We split. We built a monumental church. We remained a separate denomination until 1939. And, our churches have remained separate in so many different ways. But, through the gift of a partnership, our stories are being told in new ways - ways intended to bring together that which has been separated - to bring healing to hurt.
Our journey started with a film as we gathered to watch a movie and then talk. We then had a night devoted to hearing the history of Asbury UMC. The next Wednesday evening we learned about the history of race in the United Methodist Church. We then gathered last Wednesday night to learn the history of Mount Vernon Place.
I thought I knew what to expect. I tell the history in a short synopsis at each new member class. I have spent hours in the archives pouring through the files of history. However, I had never heard one of our members, Mary Lou, speak about our history. I had never heard her tell her role in seeking to change history nearly 50 years ago.
Mary Lou brought with her two documents. One of them was a copy of a local newspaper article from March 14, 1962. The article was titled, "Churches Declare Welcome to All Regardless of Race or Background" and told how 74 Protestant churches came together to sign a statement "welcoming into full membership all persons of any racial, economic or social background." Mary Lou brought the article and pointed out how Asbury had signed the document. She commended them for her taking a stand and then continued to tell her story.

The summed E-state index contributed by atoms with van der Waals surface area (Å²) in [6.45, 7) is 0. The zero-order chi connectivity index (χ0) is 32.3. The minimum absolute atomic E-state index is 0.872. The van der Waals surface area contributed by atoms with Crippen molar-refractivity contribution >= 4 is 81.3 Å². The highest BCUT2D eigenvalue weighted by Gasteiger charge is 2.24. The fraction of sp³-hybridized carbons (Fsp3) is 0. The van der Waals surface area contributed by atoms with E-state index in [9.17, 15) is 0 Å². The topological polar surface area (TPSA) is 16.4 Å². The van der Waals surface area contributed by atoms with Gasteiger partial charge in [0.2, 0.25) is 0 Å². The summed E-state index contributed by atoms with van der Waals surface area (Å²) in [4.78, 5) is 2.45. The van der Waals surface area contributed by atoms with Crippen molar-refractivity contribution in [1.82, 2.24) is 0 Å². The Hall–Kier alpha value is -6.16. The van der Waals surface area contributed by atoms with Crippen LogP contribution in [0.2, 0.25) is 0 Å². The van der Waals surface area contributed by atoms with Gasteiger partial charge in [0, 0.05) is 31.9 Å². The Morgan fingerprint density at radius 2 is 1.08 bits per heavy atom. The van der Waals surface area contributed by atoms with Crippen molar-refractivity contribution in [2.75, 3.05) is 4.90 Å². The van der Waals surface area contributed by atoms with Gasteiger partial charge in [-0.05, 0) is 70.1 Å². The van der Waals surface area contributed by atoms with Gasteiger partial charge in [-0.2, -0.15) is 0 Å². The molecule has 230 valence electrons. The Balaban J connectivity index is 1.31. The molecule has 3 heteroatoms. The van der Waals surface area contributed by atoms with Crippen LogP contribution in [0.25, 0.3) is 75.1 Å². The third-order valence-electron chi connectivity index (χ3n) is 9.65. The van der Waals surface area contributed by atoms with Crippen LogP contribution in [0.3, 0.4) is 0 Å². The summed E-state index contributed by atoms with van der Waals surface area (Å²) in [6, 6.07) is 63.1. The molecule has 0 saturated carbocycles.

She shared how she was responsible for the young adult group at church and invited a speaker to come and share on "How to Integrate an Unintegrated Church." Mary Lou was seeking to be faithful. She was seeking to follow her savior and expose the young adults to a different way. The conversation, however, did not go well. Mary Lou brought with her a letter dated June 14, 1962 from the pastor of Brightwood Park Methodist Church. Rev. Harry L. Bennett wrote to Mary Lou expressing thanksgiving and then shared, "I'm sorry about the embarrassment that the topic might have had for your Pastor and some of the church members. Perhaps some church members and pastors need to be embarrassed and shocked, especially when it comes to long overdue brotherhood and decent human relations."